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Blackjackg
2009-05-25, 10:52 AM
In a homebrew world, The Silver Knight lives in a manor house on a private island. He's a renowned hero in his world, a paragon of goodness beloved by nobility and peasantry alike. If the characters become famous enough for doing good deeds, they may receive an invitation to visit him on his island. If they become famous enough for doing evil deeds, he may come out and mess them up.

In reality, The Silver Knight is a made-up character played by a Rakshasa for unknown reasons. He appears human using his Change Shape ability. He doesn't have a secret torture chamber/sacrificial altar/human breeding farm in his basement. He truly is doing good deeds, despite being profoundly evil by nature. Is he mad, or are his methods simply too inscrutable to guess? If the characters learn his true nature (either by finding the mysterious holes in his story, or through a True Seeing spell) and destroy him, are they ridding the world of an evil outsider or of a true hero?

Those questions aren't actually for you all to answer, they're rhetorical questions that the players may have to face when they encounter the character. In this world, there are creatures who are objectively evil by their nature (mainly evil outsiders), and the Rakshasa is one of them. Take that as a given leading into my actual question: how can I make it work, crunchwise?

What I have now is for him to be a Knight (PHB2) with a magic item that gives a permanent Misdirection effect, essentially swapping his alignment with that of a Celestial Tiger that he allows to live on his island (probably strictly for that purpose). So while he is a Lawful Evil knight, he appears to be a Lawful Good knight.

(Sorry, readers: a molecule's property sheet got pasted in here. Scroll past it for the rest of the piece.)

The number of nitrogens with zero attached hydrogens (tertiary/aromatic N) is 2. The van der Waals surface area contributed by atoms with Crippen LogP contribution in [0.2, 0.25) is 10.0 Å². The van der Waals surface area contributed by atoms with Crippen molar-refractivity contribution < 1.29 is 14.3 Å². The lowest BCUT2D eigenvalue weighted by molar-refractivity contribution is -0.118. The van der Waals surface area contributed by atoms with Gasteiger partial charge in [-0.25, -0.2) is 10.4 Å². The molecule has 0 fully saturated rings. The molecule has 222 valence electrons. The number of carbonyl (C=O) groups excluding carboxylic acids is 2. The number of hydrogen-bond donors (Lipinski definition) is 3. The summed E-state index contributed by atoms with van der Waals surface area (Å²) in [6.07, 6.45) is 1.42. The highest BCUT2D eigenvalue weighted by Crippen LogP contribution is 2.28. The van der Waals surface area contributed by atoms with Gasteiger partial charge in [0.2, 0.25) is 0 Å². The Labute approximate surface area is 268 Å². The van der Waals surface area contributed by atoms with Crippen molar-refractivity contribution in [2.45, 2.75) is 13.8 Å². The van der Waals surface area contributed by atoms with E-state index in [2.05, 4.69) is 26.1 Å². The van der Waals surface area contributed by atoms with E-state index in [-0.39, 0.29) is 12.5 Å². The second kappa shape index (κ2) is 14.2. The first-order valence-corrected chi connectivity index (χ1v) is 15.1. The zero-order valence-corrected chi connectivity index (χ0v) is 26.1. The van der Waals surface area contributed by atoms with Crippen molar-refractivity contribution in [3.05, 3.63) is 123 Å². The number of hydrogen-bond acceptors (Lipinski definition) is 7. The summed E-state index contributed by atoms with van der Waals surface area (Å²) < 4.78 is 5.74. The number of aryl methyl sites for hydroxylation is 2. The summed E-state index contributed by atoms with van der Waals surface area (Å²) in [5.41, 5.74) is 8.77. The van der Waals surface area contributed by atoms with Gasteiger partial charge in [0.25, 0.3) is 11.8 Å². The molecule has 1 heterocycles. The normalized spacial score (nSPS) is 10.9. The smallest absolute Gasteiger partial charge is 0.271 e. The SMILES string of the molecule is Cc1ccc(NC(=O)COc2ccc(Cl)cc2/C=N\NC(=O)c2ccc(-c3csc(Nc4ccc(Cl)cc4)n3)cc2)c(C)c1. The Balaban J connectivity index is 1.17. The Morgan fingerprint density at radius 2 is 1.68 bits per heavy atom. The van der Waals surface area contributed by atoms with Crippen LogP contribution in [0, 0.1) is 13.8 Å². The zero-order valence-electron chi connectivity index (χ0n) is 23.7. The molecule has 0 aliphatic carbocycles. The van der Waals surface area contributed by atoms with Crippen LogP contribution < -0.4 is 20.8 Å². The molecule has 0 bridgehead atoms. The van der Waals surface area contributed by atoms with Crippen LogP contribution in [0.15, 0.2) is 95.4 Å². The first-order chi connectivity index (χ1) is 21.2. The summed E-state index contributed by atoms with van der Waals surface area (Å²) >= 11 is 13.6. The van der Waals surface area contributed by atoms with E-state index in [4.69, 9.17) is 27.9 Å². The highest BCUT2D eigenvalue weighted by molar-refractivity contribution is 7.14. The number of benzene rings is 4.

What I'd really like, however, is for him to seem to be a paladin. This is tricky, as the paladin has certain abilities that are difficult to mimic. So I'm asking if anyone knows of any combination of classes, feats, or spells that would allow an evil character (ideally chaotic evil, but I'm easy on this) to effectively convince people that he is a paladin?

EDIT: I'm looking for a CR between 12 and 16, if possible.

Hat-Trick
2009-05-25, 11:00 AM
Wait. Is the character Good or not? Because natural tendencies aren't personal actions. They have a Lawful Good Succubus running around somewhere. She reads evil and chaotic if tested, but also reads good and lawful when tested. You said he actually is doing good deeds, right? Then his personal alignment would be Good as well. He could just be a Core paladin that way, no hoops, just backstory.

Blackjackg
2009-05-25, 11:12 AM
Thanks for your input, HT. I recognize that, in general, the point is debatable, but in this homebrew world, the character is evil. By its nature, that's all it can be. It seems to do good things, but for inscrutable (possibly illogical) evil reasons. I realize many people will disagree with my interpretation of alignment, but this isn't a thread to debate that. I'm looking for ideas as to how a character who is evil could fool intelligent, seasoned adventurers into believing that he is a paladin.

woodenbandman
2009-05-25, 11:16 AM
Thanks for your input, HT. I recognize that, in general, the point is debatable, but in this homebrew world, the character is evil. By its nature, that's all it can be. It seems to do good things, but for inscrutable (possibly illogical) evil reasons. I realize many people will disagree with my interpretation of alignment, but this isn't a thread to debate that. I'm looking for ideas as to how a character who is evil could fool intelligent, seasoned adventurers into believing that he is a paladin.

If he acts like a paladin, he'll probably be thought of as a paladin by all. Just have him storm in and save some peasants, nobody will question him after that. Not for a goodly while.

RavKal
2009-05-25, 11:23 AM
You should have his house lined with lead. :smalltongue:

Hat-Trick
2009-05-25, 11:26 AM
Use summon monster to simulate a special mount. Cast cure spells to simulate lay on hands and Remove Disease by the spell. Smite evil may be harder to simulate.

Wulfram
2009-05-25, 11:30 AM
Divine Champion could give you some powers that would help you pass for a paladin.